If it Looks and Talks Like a Cosmos, it Probably is One
Balhasar begins with an initial description of truth as "the unveiledness, uncoveredness, disclosedness, and unconcealment of being." Which in turn implies two corollaries: "that being appears; and second, that being appears."
In other words, the essence of being necessarily appears as appearance. Essence and appearance can be distinguished, but never separated. So what looks like a duality is really a singularity in the form of an objective complementarity: essence <---> appearance (which roughly mirrors sensation <---> intellect on the subjective human plane).
Importantly, this is not analogous to Kant's idea of the one-way noumena --> phenomena, because in that case, the noumena (which, as Schopenhauer pointed out, should really be the singular noumenon) is forever unknowable, while the phenomena show us only what amounts to an illusion, based upon our innate ways of knowing it.
In other words, we can never know the Real, only the forms of our own sensibility. In short, we are forever trapped in the world of appearances. This is essentially where modern science -- or, to be precise, scientism -- leads, but never in an honest and consistent way. It habitually speaks of a "reality" that it cannot know or even coherently think about. What Raccoon emeritus Alfred North "you can call me Al" Whitehead said some eighty years ago still holds true today:
Hmm. Can't find the quote I'm looking for, but this will do: with the dominance of scientistic materialism, "Clear-sighted men, of the sort who are so clearly wrong, now proclaimed that the secrets of the physical universe were finally disclosed. If only you ignored everything which refused to come into line, your powers of explanation were unlimited." Ho! Take that, Queeg!
Whitehead's point was that the advance of science had lead to the curious situation of "explaining" a world that is not only unfit for humans, but can never explain the most striking aspects of it -- not the least of which being our ability to explain it!
In other words, as explained on pp. 43-44 of the Coonifesto -- albeit very briefly -- science does not actually explain any of the things that most interest us, but relegates them to an ephemeral realm of "secondary qualities" that are not considered ontologically real.
For reasons that are just too bobvious to get into, this is an intrinsically self-refuting position. Suffice it to say that unexplaining the explainer pretty much ends your hope of explaining anything. For as Whitehead explains, "A self-satisfied rationalism is in effect a form of anti-rationalism. It means an arbitrary halt at a particular set of abstractions. This was the case with science," which necessarily severs things from values -- and which in turn engenders truly permanent and therefore hopeless confusion.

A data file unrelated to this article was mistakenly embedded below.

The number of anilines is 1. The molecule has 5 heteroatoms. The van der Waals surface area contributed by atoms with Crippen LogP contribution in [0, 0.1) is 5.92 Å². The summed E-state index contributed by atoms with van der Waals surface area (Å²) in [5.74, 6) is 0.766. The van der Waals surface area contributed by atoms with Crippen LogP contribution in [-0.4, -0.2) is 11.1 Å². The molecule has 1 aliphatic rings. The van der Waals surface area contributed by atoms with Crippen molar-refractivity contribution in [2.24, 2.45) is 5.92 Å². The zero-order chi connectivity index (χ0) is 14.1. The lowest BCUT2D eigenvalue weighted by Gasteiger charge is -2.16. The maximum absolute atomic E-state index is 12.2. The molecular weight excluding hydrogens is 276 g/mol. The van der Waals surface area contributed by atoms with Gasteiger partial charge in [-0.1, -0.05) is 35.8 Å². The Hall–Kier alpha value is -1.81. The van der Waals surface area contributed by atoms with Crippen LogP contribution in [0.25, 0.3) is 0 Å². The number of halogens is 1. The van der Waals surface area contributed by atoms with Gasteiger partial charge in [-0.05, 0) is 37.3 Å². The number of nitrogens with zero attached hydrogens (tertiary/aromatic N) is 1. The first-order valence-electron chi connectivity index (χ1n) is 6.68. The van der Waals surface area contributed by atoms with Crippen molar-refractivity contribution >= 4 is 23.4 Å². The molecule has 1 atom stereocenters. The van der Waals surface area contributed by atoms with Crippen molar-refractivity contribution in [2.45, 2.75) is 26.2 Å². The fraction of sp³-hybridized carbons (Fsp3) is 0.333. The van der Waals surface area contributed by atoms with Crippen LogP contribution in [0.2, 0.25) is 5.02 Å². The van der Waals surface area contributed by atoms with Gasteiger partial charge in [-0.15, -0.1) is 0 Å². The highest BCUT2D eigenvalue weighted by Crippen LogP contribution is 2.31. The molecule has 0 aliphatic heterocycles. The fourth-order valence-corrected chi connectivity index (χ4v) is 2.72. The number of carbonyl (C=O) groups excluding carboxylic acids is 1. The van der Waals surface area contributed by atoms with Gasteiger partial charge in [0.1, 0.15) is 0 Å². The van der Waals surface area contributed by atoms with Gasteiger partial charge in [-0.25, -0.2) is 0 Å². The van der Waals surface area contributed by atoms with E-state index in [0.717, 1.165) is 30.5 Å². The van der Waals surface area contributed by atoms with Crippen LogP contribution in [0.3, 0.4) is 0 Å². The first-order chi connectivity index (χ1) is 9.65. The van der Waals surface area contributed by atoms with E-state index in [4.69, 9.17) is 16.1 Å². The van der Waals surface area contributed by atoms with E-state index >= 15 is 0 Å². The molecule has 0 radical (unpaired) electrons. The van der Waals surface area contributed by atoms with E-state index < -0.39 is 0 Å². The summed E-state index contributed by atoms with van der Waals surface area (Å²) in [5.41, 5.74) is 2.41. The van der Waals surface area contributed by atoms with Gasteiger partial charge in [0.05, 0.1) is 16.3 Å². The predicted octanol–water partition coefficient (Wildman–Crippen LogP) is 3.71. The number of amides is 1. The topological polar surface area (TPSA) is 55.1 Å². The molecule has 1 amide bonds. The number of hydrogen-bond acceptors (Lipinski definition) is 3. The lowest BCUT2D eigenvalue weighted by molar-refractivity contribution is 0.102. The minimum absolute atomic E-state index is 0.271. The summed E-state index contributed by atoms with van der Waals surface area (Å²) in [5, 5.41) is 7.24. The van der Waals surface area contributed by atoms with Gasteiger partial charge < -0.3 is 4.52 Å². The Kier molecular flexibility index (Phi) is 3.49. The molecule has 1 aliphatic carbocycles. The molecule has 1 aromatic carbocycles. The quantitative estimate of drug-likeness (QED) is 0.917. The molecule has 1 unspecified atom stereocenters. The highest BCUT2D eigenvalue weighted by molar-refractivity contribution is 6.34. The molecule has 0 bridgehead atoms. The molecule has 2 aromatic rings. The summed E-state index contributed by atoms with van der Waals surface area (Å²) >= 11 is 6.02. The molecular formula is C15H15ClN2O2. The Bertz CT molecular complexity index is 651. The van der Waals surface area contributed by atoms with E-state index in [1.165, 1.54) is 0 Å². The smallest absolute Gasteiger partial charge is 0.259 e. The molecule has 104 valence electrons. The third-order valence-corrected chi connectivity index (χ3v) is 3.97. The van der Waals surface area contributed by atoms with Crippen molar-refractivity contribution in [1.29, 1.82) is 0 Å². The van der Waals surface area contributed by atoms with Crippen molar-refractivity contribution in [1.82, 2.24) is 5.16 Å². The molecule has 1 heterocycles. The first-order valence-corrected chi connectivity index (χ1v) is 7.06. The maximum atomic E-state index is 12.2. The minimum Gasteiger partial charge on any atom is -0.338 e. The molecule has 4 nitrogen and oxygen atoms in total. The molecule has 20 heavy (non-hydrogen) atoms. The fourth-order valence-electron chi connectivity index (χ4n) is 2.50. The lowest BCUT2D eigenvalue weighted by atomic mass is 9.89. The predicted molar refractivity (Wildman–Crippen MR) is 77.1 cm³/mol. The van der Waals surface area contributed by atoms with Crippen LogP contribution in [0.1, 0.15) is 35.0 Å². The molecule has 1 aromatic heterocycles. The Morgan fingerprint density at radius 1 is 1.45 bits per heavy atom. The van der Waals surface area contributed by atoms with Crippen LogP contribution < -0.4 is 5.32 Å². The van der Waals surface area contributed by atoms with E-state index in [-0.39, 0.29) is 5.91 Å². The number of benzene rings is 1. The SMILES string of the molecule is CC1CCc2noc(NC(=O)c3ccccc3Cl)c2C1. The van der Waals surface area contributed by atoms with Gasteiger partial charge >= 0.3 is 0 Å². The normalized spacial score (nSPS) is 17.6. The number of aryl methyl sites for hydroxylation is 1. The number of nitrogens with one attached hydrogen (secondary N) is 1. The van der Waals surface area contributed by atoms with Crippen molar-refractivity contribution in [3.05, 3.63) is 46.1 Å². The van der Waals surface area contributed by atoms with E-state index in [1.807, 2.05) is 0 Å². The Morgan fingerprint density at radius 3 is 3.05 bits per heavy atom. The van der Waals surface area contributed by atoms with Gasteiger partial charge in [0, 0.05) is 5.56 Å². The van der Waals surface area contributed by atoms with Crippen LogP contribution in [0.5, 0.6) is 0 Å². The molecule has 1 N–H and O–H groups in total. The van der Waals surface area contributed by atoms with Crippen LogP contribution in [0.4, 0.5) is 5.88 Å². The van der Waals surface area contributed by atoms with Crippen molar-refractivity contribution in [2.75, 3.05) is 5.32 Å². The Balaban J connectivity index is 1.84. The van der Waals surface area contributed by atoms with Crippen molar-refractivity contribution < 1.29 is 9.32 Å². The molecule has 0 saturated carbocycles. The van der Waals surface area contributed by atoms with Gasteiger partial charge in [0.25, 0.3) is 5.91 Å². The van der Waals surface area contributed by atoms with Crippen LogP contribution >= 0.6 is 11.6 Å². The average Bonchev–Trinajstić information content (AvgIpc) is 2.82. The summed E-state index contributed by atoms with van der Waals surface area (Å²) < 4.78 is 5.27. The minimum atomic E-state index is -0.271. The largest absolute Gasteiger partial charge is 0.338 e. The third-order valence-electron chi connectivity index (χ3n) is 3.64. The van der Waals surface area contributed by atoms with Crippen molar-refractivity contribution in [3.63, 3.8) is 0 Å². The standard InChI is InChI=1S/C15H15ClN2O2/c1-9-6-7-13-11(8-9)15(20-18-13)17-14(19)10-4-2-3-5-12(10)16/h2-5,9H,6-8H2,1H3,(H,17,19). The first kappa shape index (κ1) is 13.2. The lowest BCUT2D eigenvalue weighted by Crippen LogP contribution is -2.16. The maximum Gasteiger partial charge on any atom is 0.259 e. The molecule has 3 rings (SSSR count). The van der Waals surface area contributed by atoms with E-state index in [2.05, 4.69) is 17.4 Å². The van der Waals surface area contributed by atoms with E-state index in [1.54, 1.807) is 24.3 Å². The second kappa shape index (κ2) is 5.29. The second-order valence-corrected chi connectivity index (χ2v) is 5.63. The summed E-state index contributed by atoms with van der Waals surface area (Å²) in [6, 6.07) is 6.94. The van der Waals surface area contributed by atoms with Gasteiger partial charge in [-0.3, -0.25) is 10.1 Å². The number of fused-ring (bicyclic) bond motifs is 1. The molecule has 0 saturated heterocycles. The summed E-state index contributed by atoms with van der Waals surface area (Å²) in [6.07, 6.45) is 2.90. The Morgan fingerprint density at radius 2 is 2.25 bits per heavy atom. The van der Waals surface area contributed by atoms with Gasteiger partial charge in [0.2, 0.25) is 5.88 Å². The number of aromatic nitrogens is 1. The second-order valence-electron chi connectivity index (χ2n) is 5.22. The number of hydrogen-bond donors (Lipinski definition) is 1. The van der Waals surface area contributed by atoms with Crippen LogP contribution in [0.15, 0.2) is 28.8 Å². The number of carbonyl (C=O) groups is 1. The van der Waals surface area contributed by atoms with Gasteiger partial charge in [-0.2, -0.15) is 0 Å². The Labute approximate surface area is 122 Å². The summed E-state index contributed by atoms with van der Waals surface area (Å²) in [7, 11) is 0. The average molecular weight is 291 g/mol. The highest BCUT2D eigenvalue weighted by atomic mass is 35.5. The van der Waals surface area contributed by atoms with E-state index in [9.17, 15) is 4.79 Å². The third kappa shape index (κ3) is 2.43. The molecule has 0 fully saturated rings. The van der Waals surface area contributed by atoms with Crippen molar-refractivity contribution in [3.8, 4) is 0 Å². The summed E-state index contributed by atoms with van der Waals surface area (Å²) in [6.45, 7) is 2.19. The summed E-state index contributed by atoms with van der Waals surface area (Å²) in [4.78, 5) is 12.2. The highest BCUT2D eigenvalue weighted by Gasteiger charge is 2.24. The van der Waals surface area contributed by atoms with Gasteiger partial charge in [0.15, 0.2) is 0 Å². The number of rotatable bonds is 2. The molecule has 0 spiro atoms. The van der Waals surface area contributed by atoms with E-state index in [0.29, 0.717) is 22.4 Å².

Also, as I have pointed out in the past, only a theist can actually believe in evolution, which is an absolutely necessary consequence of a created cosmos that is deployed in time (which it must be, if it is to be separate from God). On any materialistic basis, evolution is strictly impossible. Whitehead:
"A thoroughgoing evolutionary philosophy is inconsistent with materialism. The aboriginal stuff, or material, from which a materialistic philosophy starts, is incapable of evolution. The material itself is the ultimate substance.
"Evolution, on the materialistic theory, is reduced to the role of being another word for the description of the changes of the external relations between portions of matter. There is nothing to evolve, because one set of external relations is as good as any other set of external relations. There can merely be change, purposeless and unprogressive" (emphasis mine).
As I have said before, to say "progress" is to say God, for progress has no meaning except in the light of an unchanging standard. Which is why -- verily -- the political progressive should be called an ontologically spineless changeling, or tottery tower of teetering tapioca.
To put it another way, only the classical liberal can be a progressive, for his metaphysic understands time as the very field of evolution toward the nonlocal telos in whose light the whole existentialada may be measured and therefore understood. And as we shall see later, truth is the measure of being.
In fact, here is another relevant observation by Whitehead that comes close to summarizing the nature of our own religious coonception:
"Religion is the vision of something which stands beyond, behind, and within, the passing flux of immediate things; something which is real, and yet, waiting to be realized; something which is a remote possibility, and yet the greatest of present facts; something that gives meaning to all that passes, and yet eludes apprehension; something whose possession is the final good, and yet is beyond all reach; something which is the ultimate ideal, and the hopeless quest."
Of course, I would disagree with the "hopeless" part, unless he means the proper abandonment of horizontal for vertical hope. Again, progressives, who have no right to any kind of hope, are the ones who immamentize the eschaton and try to force their utopian tyrannies -- i.e., their unhappitat for subhumanity -- on the rest of us. Raccoons just want to be left alone by the progressives, who will never be content until every last person is wide asleep to the transcendent, and therefore human, reality. Everything else is just commentary.
For as Pope Benedict observed, "the destruction of transcendence is the actual amputation of human beings from which all other sicknesses flow. Robbed of their real greatness they can only find escape in illusory hopes.... The loss of transcendence evokes the flight to utopia."
He looks around, around
He sees angels in the architecture,
Spinning in infinity,
He says, Amen! and Hallelujah! --Paul Simon, You Can Call Me Al